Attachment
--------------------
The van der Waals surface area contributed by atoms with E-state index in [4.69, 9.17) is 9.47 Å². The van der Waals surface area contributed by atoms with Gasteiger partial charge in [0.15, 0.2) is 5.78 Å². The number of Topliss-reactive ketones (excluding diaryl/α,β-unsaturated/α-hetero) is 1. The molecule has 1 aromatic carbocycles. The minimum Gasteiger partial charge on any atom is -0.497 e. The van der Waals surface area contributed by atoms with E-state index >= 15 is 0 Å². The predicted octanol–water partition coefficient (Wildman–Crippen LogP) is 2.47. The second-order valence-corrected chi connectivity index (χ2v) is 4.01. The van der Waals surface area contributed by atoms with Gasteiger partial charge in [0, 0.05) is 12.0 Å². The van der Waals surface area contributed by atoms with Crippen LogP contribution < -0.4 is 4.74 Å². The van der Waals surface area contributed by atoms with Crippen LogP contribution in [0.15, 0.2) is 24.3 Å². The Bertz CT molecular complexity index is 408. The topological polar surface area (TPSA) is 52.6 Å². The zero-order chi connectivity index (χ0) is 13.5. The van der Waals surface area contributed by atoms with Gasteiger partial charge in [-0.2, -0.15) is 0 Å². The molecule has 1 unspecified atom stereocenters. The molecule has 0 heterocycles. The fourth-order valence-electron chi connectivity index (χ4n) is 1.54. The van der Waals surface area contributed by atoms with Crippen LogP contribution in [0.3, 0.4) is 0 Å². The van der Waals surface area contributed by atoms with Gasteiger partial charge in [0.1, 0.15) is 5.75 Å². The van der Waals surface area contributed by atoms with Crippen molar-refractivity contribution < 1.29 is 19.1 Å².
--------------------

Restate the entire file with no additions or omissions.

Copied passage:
The van der Waals surface area contributed by atoms with E-state index in [4.69, 9.17) is 9.47 Å². The van der Waals surface area contributed by atoms with Gasteiger partial charge in [0.15, 0.2) is 5.78 Å². The number of Topliss-reactive ketones (excluding diaryl/α,β-unsaturated/α-hetero) is 1. The molecule has 1 aromatic carbocycles. The minimum Gasteiger partial charge on any atom is -0.497 e. The van der Waals surface area contributed by atoms with E-state index >= 15 is 0 Å². The predicted octanol–water partition coefficient (Wildman–Crippen LogP) is 2.47. The second-order valence-corrected chi connectivity index (χ2v) is 4.01. The van der Waals surface area contributed by atoms with Gasteiger partial charge in [0, 0.05) is 12.0 Å². The van der Waals surface area contributed by atoms with Crippen LogP contribution < -0.4 is 4.74 Å². The van der Waals surface area contributed by atoms with Crippen LogP contribution in [0.15, 0.2) is 24.3 Å². The Bertz CT molecular complexity index is 408. The topological polar surface area (TPSA) is 52.6 Å². The zero-order chi connectivity index (χ0) is 13.5. The van der Waals surface area contributed by atoms with Gasteiger partial charge in [-0.2, -0.15) is 0 Å². The molecule has 1 unspecified atom stereocenters. The molecule has 0 heterocycles. The fourth-order valence-electron chi connectivity index (χ4n) is 1.54. The van der Waals surface area contributed by atoms with Crippen LogP contribution in [0.3, 0.4) is 0 Å². The van der Waals surface area contributed by atoms with Gasteiger partial charge in [0.1, 0.15) is 5.75 Å². The van der Waals surface area contributed by atoms with Crippen molar-refractivity contribution < 1.29 is 19.1 Å².